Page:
If you live in the U.S., here is one more reason to be thankful.
Transparency International, an anti-corruption group, put together a list of the most corrupt countries in the world for 2010, and the U.S. is nowhere near the worst. In fact, of 178 countries studied, America ranks as the 22nd least corrupt, with Denmark and New Zealand topping the least corrupt list.
The Corruption Perceptions Index ranks countries based on the perception of corruption in the public sector. In order to do so, the researchers compile results from more than a dozen surveys with residents to determine the level of bribery, kickbacks and embezzlements that take place among public officials in each country.
Unfortunately, the study found that corruption still remains a global issue.
Three quarters of the countries surveyed scored between zero and five out of a high of 10, meaning most countries in the world have high amounts of corruption.
“These results signal that significantly greater efforts must go into strengthening governance across the globe,” said Huguette Labelle, chair of Transparency International, in a press release. “We need to see more enforcement of existing rules and laws. There should be nowhere to hide for the corrupt or their money.”
Here are the 10 countries with the most perceived corruption with their score out of 10 (remember: the lower it is, the more corrupt it is).
10th Most Corrupt: Equatorial Guinea
For Guinea, much of the corruption problem has to do with its newfound oil wealth. According to a report from Human Rights Watch, Equatorial Guinea’s gross domestic product has increased by more than 5,000% since the early ‘90s due to increased oil sales, but the standard of living in the country remains largely unchanged. That money is going somewhere, just not to the majority of the population.
Photo Credit: Perry-Castaneda Library Map Collection
9th Most Corrupt: Burundi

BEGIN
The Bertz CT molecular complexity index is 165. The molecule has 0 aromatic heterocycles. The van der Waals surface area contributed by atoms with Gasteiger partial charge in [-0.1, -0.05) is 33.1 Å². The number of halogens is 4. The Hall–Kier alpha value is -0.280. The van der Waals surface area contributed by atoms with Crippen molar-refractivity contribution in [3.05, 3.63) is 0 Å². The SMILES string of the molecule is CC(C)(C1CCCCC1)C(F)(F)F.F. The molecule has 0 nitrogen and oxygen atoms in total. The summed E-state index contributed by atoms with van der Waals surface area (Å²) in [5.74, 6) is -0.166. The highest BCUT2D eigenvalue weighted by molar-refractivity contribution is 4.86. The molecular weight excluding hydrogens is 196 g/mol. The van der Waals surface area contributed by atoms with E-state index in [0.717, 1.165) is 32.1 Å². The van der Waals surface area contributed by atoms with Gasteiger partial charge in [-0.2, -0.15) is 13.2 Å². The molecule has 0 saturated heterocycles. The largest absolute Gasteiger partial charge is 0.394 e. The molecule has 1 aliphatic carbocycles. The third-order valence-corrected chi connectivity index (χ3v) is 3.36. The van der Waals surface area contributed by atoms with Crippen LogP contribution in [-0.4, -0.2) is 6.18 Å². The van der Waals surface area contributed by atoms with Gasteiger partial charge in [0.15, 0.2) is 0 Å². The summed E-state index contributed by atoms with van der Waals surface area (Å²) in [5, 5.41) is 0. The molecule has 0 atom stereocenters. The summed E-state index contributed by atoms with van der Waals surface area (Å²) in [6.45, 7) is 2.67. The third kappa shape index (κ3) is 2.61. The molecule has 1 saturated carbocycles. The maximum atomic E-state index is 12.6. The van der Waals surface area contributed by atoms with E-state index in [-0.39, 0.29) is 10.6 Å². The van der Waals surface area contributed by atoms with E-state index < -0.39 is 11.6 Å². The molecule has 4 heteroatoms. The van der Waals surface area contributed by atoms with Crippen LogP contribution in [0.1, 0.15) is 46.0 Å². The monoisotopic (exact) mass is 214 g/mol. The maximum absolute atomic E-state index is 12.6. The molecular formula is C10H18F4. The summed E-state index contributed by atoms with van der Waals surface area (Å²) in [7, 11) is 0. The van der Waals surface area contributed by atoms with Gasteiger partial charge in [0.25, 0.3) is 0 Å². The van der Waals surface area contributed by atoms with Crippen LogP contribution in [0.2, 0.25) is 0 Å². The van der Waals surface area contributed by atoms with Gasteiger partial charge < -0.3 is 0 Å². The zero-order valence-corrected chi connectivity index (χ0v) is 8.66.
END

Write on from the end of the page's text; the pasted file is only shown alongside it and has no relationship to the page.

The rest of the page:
A previous report from Transparency International found that Burundi has a bribery rate of 36.7%, making it the most bribe-friendly country in east Africa. In fact, things have gotten so bad in Burundi that the country made headlines last year when an unknown group of people kidnapped and murdered Ernest Manirumva, a leading anti-corruption figure. This country still has a long way to go.
Photo Credit: Safety Nets WB
8th Most Corrupt: Chad
Chad has long been listed among the most corrupt countries on the planet, although to be fair, Transparency International named it the most corrupt country back in 2005, so coming in at number eight is somewhat of an improvement. Like Guinea, Chad has benefited from oil resources, yet much of that money fails to end up in the hands of the people and is instead snatched up by those in charge or used on bogus public projects.
Photo Credit: Andriyko_UA
6th Most Corrupt: Turkmenistan
According to the U.S. State Department, corruption is particularly bad in Turkmenistan because the president is the absolute center of power with complete control of the judicial system, which also leaves more room for the system to be corrupted.
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4th Most Corrupt: Iraq
The dictator may be out of Iraq, but the corruption remains. In fact, to some extent, our efforts at reconstruction have only added to the country’s corruption, as thousands of dollars in foreign money intended to help rebuild Iraq may have been used for other means.
Photo Credit: US Army
3rd Most Corrupt: Afghanistan
Corruption in Afghanistan continues to be a major issue going forward. One survey earlier this year from the United Nations found that the majority of residents (54%) believe public dishonesty is a bigger concern than unemployment and for good reason. The same report also found that Afghan citizens paid out $2.5 billion in bribes. This corruption extends all the way to the top, with one top aide to the country’s president reportedly accepting a “bag of cash” from Iran.
Photo Credit: US Army
The Most Corrupt: Somalia
Somalia has had the dubious distinction of being the most corrupt country in the world now for three consecutive years. Much of the country is effectively lawless, with no functioning government. As a result, it’s become a breeding ground for pirates, thieves and terrorists, and little seems to be changing. One U.N. report from earlier this year criticized the country’s officials for working with pirates and allowing food aid to be stolen. In response, the country’s president said this report was not based on reality. Either this country’s politicians are incredibly corrupt, or just in total denial.
Photo Credit: Sand Paper
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